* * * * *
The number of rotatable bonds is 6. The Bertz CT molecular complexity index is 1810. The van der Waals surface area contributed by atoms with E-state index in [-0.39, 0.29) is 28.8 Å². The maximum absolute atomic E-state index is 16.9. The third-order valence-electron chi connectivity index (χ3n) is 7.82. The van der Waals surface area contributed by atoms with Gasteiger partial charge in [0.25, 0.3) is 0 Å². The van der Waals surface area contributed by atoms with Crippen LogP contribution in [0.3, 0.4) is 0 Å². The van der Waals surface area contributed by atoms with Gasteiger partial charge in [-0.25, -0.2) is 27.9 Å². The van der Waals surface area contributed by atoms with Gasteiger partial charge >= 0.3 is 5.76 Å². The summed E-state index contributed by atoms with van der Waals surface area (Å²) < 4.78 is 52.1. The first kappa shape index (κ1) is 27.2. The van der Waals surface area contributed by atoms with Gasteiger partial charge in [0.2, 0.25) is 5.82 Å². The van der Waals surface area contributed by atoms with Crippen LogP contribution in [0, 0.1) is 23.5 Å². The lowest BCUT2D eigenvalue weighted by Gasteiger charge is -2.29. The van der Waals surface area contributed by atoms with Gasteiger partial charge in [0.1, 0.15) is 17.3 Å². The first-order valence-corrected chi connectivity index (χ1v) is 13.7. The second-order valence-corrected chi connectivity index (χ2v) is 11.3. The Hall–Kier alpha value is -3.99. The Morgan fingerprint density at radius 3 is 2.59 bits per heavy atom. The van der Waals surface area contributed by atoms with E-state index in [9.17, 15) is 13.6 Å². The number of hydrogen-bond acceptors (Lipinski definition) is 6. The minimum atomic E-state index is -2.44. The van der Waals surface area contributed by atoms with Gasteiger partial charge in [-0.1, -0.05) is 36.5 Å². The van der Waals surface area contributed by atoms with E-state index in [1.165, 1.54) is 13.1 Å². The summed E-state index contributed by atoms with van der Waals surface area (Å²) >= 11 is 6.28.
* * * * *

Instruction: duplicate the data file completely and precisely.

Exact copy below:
The number of rotatable bonds is 6. The Bertz CT molecular complexity index is 1810. The van der Waals surface area contributed by atoms with E-state index in [-0.39, 0.29) is 28.8 Å². The maximum absolute atomic E-state index is 16.9. The third-order valence-electron chi connectivity index (χ3n) is 7.82. The van der Waals surface area contributed by atoms with Gasteiger partial charge in [0.25, 0.3) is 0 Å². The van der Waals surface area contributed by atoms with Crippen LogP contribution in [0.3, 0.4) is 0 Å². The van der Waals surface area contributed by atoms with Gasteiger partial charge in [-0.25, -0.2) is 27.9 Å². The van der Waals surface area contributed by atoms with Gasteiger partial charge >= 0.3 is 5.76 Å². The summed E-state index contributed by atoms with van der Waals surface area (Å²) < 4.78 is 52.1. The first kappa shape index (κ1) is 27.2. The van der Waals surface area contributed by atoms with Gasteiger partial charge in [0.2, 0.25) is 5.82 Å². The van der Waals surface area contributed by atoms with Crippen LogP contribution in [0, 0.1) is 23.5 Å². The lowest BCUT2D eigenvalue weighted by Gasteiger charge is -2.29. The van der Waals surface area contributed by atoms with Gasteiger partial charge in [0.1, 0.15) is 17.3 Å². The first-order valence-corrected chi connectivity index (χ1v) is 13.7. The second-order valence-corrected chi connectivity index (χ2v) is 11.3. The Hall–Kier alpha value is -3.99. The Morgan fingerprint density at radius 3 is 2.59 bits per heavy atom. The van der Waals surface area contributed by atoms with E-state index in [9.17, 15) is 13.6 Å². The number of hydrogen-bond acceptors (Lipinski definition) is 6. The minimum atomic E-state index is -2.44. The van der Waals surface area contributed by atoms with Gasteiger partial charge in [-0.1, -0.05) is 36.5 Å². The van der Waals surface area contributed by atoms with E-state index in [1.165, 1.54) is 13.1 Å². The summed E-state index contributed by atoms with van der Waals surface area (Å²) >= 11 is 6.28.